Readers usually have high expectations for heroines. Are we still in the times where we expect their great flaw to be, I don’t know, stubbornness? A new batch of heroines has delighted me with their fallibility. Lily Calloway from Krista & Becca Ritchie’s book Addicted is one such heroine. She’s a sex addict, and we meet her in the THROES of her addiction, not in recovery. Porn, one-night stands, multiples—the whole she-bang. (Bad pun alert!) And our hero, an alcoholic himself, enables her behavior. Got any warm fuzzies yet? It is a truly amazing book that I would have missed had I given up on a heroine in the process of finding her way.
Or Karina Halle’s Ellie Watt, a con artist who swindles for a living and who hits both points of her love triangle, if you know what I mean (eyebrow wiggle). Or Laurelin Paige’s Alayna Wither, a former stalker in therapy for her obsessive love disorder. These are not your mama’s heroines. They make their mistakes. They bear their crosses. And if we let them, they teach us their hard-won lessons.
This is a biggie! Cheaters get no passes in real life, people! But in a story…at the nimble fingers of a skilled writer…ain’t no angst like that forbidden love angst. Look no further than Dr. Zhivago, Anna Karenina, and one of my favorites, Age of Innocence. It’s the touch-me-not train wreck we can’t look away from. (Sorry, Anna Karenina. Too soon?) And there are some modern writers in the romance genre doing this carefully…and beautifully. Shining/tarnished examples are Karina Halle’s Love, In English, Mia Asher’s Arsen, and Tarryn Fisher’s Love Me With Lies series. If you shun these and many more because of the c-word (not THAT one, gutter girl!), then it will be your loss.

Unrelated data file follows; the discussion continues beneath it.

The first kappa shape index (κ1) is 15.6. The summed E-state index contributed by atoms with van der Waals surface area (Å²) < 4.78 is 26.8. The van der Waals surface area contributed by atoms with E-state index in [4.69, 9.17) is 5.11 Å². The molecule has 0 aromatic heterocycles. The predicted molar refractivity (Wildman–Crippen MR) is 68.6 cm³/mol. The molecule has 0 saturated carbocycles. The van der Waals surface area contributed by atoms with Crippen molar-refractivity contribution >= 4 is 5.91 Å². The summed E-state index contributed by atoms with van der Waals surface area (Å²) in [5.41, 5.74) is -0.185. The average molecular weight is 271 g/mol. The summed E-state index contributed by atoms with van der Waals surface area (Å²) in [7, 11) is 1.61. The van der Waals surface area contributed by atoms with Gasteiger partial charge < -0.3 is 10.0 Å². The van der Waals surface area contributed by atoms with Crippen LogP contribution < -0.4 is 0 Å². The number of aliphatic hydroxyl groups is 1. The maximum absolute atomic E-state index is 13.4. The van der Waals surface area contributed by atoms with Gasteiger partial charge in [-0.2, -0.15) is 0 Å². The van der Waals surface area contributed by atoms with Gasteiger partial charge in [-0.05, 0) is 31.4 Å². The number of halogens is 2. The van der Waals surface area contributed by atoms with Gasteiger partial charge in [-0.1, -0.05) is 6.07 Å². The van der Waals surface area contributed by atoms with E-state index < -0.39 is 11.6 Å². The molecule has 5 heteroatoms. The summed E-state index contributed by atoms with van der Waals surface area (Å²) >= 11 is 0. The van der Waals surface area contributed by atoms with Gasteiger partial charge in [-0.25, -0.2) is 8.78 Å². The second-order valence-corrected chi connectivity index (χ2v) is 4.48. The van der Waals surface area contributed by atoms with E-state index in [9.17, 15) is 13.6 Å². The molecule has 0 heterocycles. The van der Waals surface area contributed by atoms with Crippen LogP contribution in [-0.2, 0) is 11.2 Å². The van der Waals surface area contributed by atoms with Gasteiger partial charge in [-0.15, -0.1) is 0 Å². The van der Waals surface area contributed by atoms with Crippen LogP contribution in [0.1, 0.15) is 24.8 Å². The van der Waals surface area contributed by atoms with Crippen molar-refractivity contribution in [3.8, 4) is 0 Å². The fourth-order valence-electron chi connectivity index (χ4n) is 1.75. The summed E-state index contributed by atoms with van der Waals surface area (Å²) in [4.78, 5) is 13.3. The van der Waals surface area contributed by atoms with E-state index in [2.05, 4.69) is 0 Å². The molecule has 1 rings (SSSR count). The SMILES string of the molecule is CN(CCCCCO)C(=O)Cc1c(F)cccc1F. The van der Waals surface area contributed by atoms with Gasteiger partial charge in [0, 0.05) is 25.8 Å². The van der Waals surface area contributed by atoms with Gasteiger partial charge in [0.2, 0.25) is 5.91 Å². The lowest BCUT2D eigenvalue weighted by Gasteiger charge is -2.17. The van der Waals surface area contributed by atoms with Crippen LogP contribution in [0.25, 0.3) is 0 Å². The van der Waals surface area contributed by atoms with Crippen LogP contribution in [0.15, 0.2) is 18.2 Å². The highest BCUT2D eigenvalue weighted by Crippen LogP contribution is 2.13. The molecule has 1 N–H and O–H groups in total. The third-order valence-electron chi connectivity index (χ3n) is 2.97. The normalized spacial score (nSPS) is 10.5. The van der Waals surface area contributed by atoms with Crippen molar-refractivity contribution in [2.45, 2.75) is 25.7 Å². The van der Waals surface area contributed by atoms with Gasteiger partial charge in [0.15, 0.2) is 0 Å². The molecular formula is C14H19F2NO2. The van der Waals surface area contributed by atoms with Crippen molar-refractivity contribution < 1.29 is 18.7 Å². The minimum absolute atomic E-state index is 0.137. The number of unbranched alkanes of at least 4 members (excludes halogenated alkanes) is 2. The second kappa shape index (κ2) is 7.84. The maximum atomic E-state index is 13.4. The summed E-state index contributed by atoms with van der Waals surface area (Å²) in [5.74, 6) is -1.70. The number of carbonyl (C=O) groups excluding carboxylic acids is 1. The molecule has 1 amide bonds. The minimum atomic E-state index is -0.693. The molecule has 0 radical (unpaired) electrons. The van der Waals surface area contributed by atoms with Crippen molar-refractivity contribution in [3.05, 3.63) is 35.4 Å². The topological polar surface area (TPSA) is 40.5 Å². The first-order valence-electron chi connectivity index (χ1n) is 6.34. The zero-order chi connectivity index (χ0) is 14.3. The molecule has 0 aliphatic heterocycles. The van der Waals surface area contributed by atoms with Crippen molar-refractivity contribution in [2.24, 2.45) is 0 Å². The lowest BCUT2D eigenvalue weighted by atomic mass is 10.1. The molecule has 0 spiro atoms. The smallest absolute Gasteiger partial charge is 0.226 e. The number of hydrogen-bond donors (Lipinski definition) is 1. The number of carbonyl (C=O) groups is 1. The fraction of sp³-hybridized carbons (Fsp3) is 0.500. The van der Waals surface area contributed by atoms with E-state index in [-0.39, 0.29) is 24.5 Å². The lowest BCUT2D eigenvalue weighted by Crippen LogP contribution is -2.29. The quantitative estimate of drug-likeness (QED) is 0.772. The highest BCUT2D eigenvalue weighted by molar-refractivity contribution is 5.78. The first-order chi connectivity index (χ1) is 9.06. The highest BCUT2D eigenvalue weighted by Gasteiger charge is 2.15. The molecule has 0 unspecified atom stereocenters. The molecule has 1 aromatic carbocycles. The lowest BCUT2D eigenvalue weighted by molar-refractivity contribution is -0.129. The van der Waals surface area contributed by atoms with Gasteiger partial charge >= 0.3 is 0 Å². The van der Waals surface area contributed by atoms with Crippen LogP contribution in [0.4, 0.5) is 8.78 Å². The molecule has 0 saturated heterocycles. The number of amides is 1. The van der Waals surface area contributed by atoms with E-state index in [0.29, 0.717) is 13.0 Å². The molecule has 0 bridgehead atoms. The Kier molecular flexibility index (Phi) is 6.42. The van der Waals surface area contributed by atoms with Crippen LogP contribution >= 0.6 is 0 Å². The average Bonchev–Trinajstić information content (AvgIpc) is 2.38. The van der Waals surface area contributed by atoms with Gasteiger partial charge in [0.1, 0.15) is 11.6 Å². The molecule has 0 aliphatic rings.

Thank goodness for the writers I’ve referenced, and so many more. Their rule-breaking, trope-bending, wild-ride stories breathe life into the genre. Am I saying every romance novel needs cheating, or cliffhangers or cross-to-the-other-side-of-the-street heroines? No, but allowing them, including them, is good for romance.
I want to be jarred. Jolt me. Grip me. Challenge my convictions. Submerge me so deeply and sympathetically into that character's point of view that I wrestle with the moral dilemmas they face. That even if I wouldn't make their choices, I ache for them. Even if, when at a crossroads, they take a path I wouldn't choose, make me want to follow them down that path. Even if it's a slippery slope.
Make me love those complex, shades-of-gray, flawed characters…the way somebody loves me with my flaws and imperfections. Will you do it voluntarily? Or do I have to make it a rule?
Learn more about or order a copy of When You Are Mine by Kennedy Ryan, available now:
There were several signs that Kennedy Ryan would be a writer, but making up stories with a mop as her long-haired heroine while the other kids played kick ball may have been the most telling. After graduating with her journalism degree from UNC-Chapel Hill (GO, HEELS!), she found various means of gainful employment having absolutely nothing to do with said degree, but knew she would circle back to writing, in some form or fashion. After years of working and writing for non-profit organizations, she finally returned to her first love - telling stories. Her debut novel, When You Are Mine, the first of The Bennetts trilogy, releases through Grand Central's Forever Yours imprint in June 2014.
In an alternative universe and under her government name, Tina Dula is wife to Sam, mom to Myles, and a friend to those living with autism through her foundation Myles-A-Part.